Carbon tax to cost QLD $1 billion in lost royalties

Queensland Resources Council CEO Michael Roche has told a Senate Committee hearing that it has ignored a $1 billion coal royalty loss due to the carbon tax.

Queensland Resources Council CEO Michael Roche has told a Senate Committee hearing that it has ignored a $1 billion coal royalty loss due to the carbon tax.

Roche said that he was “puzzled by the state government’s failure to highlight losses of $1 billion in coal royalties as a result of the federal government’s proposed carbon tax”.

Speaking to the Senate Select Committee on the Scrutiny of New Taxes, he said that an independent analysis by ACIL Tasman showed that 2700 QLD coal miners would be out of a job as soon as 2018 due to the premature closure of gassy or low margin mines.

“Assuming a four times indirect employment multiplier, this means the loss of 13,000 Queensland jobs,” he told the committee.

“For the Queensland Government the foregone royalties of these coal mine closures will be significant with ACIL Tasman estimating a cumulative reduction in Queensland coal production 120 million tonnes by 2020-21, which equates to the loss of $1 billion in coal royalties.

“I must admit I don’t understand why our state government is not highlighting this impact on the state’s finances.”

Roche went on to say a tax on ‘fugitive emissions’ was the main culprit, adding that the Centre for International Economics has confirmed that none of Australia’s coal export competitors apply a carbon price on fugitive emissions as “they can’t be measured accurately nor effectively abated”.

However, the Prime Minister has refuted these claims.

Mining’s bright future

PM Julia Gillard recently stated that “workers they could be sure they would have a job for decades to come in the coal mining industry, and even said their sons could confidently follow in their footsteps”.

Visiting a NSW coal mine, she reassured miners that “there’s a great future in coal mining”.

Climate change minister Greg Combet backed up Gillard’s comments, stating “the simple fact is that the coal industry has a very bright future in Australia and will be supported as we introduce a carbon price by the Government’s $1.3 billion Coals Sector Jobs Package”.

Combet also hit out at the survey by ACIL Tasman, saying that it did not take into account the $1.3 billion in assistance to provide support jobs under the Coal Sector Jobs Package.

Power generators hit

Roche also took the opportunity to tell the Senate that it is not just coal miners, but also the coal fired power sector that is at risk, as it will not receive support under the Government’s package.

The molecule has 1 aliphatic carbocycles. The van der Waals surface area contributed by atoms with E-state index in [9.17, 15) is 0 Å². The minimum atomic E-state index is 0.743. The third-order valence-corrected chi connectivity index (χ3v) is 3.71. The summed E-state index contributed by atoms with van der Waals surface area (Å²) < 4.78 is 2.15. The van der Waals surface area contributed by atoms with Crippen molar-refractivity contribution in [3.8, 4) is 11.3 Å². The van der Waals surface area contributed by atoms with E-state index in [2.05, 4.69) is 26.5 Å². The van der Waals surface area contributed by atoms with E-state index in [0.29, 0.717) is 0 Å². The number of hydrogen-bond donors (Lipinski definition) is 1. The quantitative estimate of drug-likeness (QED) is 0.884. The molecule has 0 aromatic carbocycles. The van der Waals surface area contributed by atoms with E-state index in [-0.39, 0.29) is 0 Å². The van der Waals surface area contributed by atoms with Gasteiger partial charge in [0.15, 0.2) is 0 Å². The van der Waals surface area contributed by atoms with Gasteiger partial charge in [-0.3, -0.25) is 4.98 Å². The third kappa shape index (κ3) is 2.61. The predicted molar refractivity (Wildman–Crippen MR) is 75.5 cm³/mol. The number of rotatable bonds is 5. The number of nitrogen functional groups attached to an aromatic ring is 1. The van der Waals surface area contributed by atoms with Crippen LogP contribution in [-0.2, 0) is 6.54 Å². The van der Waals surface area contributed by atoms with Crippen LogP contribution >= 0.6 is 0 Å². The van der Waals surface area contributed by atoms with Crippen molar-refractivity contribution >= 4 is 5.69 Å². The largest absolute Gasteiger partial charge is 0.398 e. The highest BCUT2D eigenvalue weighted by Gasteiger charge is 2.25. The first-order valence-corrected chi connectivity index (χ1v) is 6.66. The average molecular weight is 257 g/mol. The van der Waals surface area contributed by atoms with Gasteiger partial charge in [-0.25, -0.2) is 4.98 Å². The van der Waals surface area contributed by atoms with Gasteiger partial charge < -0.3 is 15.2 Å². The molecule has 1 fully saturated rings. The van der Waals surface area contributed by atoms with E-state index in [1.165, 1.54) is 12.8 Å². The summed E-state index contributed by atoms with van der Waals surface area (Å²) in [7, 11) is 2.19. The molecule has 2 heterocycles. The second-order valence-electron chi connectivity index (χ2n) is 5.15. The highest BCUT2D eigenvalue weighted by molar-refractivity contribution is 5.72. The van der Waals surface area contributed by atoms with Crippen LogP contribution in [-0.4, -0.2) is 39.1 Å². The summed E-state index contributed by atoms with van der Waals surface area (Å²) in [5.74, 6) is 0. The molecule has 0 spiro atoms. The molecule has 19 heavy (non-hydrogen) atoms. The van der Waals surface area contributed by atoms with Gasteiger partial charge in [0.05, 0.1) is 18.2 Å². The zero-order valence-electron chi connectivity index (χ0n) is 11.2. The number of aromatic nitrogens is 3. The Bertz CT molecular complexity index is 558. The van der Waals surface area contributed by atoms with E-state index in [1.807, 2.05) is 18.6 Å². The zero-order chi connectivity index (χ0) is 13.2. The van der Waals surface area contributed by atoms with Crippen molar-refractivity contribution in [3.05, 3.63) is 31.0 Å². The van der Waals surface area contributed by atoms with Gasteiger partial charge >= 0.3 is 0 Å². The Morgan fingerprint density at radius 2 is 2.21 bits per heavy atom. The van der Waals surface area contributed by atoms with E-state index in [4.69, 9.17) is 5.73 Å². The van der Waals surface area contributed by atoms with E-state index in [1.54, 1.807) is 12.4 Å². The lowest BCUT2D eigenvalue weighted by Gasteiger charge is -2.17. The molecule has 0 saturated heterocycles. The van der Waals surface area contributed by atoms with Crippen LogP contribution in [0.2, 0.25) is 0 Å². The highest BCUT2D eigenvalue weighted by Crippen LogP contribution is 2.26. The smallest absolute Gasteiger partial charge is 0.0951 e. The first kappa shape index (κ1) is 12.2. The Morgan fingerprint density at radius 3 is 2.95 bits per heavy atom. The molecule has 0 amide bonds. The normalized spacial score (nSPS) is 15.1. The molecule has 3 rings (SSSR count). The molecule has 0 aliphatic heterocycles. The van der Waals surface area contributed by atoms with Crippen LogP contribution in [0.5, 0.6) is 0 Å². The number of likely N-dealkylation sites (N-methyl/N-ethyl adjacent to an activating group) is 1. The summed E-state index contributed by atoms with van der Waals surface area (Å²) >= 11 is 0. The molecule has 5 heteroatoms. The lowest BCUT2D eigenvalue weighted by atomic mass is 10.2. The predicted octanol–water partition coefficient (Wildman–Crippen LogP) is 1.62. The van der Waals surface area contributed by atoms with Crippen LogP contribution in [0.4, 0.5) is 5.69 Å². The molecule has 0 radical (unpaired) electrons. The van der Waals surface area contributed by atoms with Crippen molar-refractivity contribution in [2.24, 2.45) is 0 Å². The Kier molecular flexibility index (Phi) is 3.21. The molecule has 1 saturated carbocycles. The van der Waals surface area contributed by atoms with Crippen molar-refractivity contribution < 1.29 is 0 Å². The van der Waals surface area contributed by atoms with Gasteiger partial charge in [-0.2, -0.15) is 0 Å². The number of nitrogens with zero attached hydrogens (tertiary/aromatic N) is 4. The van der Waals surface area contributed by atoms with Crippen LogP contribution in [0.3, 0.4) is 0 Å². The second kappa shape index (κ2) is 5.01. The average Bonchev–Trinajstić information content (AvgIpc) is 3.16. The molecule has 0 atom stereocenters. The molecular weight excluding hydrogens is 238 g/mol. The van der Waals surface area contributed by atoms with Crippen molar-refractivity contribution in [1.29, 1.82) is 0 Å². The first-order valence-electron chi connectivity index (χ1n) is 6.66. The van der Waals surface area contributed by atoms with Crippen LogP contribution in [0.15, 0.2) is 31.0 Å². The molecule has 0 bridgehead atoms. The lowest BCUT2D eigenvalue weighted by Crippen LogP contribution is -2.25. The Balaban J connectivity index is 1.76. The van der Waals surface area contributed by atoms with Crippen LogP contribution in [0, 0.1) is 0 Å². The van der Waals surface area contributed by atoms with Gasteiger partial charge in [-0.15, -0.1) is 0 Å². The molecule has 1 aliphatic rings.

“No Queensland black coal-fired electricity generator – public or private – is expected to receive compensation from the federal government for a reduction in their profits, equity and asset value loss associated with meeting their carbon permit liabilities,” he said.

”Even with 80-90 percent cost pass through, it is estimated that the asset values of Queensland taxpayer-owned black-coal generation assets will decrease $1.7 billion – roughly a quarter of their value.

“Queensland taxpayers will experience a loss of asset value in the generators they own of some $400 per person.”

The NSW Government is also considering the closure of coal fired power plants on the back of the Federal Government’s plan to pay some power stations to shut down under the carbon tax.

Likely targets for the paid closure are the power stations at Lake Munmorah on the Central Coast and Liddell power station near Muswellbrook, as they are the oldest and highest polluting in the state.

The combined greenhouse gas emissions from these two power stations are approximately eight million tonnes annually.

When asked if the Munmorah power station would be paid to close, NSW premier Barry O’Farrell told the Herald he was “getting advice from the Treasury. Broadly, the carbon tax is not good for NSW”.

“It will affect jobs, it will push prices up and whilst the compensation package announced is a one off, what we know about carbon tax is that it will continue to increase.”

Roche said the only real abatement option for a black coal-fired generator was the commercialisation of carbon capture and storage technology, which he noted did not receive any additional funding in the package accompanying the carbon tax announcement.

To keep up to date with Australian Mining, subscribe to our free email newsletters delivered straight to your inbox. Click here.